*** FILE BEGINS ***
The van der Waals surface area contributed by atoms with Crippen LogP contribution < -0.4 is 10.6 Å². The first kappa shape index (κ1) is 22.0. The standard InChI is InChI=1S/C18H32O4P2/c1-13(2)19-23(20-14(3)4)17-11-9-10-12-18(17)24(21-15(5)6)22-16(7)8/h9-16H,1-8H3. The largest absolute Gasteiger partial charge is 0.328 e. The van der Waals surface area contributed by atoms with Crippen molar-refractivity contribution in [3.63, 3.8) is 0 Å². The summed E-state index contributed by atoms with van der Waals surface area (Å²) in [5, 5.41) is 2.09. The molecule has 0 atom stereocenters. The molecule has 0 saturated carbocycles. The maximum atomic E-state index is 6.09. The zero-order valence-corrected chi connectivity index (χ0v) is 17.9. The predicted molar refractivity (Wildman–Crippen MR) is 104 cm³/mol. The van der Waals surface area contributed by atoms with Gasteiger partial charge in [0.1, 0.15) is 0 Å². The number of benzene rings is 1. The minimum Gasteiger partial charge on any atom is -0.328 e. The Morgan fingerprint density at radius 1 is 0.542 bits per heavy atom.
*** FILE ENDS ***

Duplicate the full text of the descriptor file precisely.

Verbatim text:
The van der Waals surface area contributed by atoms with Crippen LogP contribution < -0.4 is 10.6 Å². The first kappa shape index (κ1) is 22.0. The standard InChI is InChI=1S/C18H32O4P2/c1-13(2)19-23(20-14(3)4)17-11-9-10-12-18(17)24(21-15(5)6)22-16(7)8/h9-16H,1-8H3. The largest absolute Gasteiger partial charge is 0.328 e. The van der Waals surface area contributed by atoms with Crippen molar-refractivity contribution in [3.63, 3.8) is 0 Å². The summed E-state index contributed by atoms with van der Waals surface area (Å²) in [5, 5.41) is 2.09. The molecule has 0 atom stereocenters. The molecule has 0 saturated carbocycles. The maximum atomic E-state index is 6.09. The zero-order valence-corrected chi connectivity index (χ0v) is 17.9. The predicted molar refractivity (Wildman–Crippen MR) is 104 cm³/mol. The van der Waals surface area contributed by atoms with Gasteiger partial charge in [0.1, 0.15) is 0 Å². The number of benzene rings is 1. The minimum Gasteiger partial charge on any atom is -0.328 e. The Morgan fingerprint density at radius 1 is 0.542 bits per heavy atom.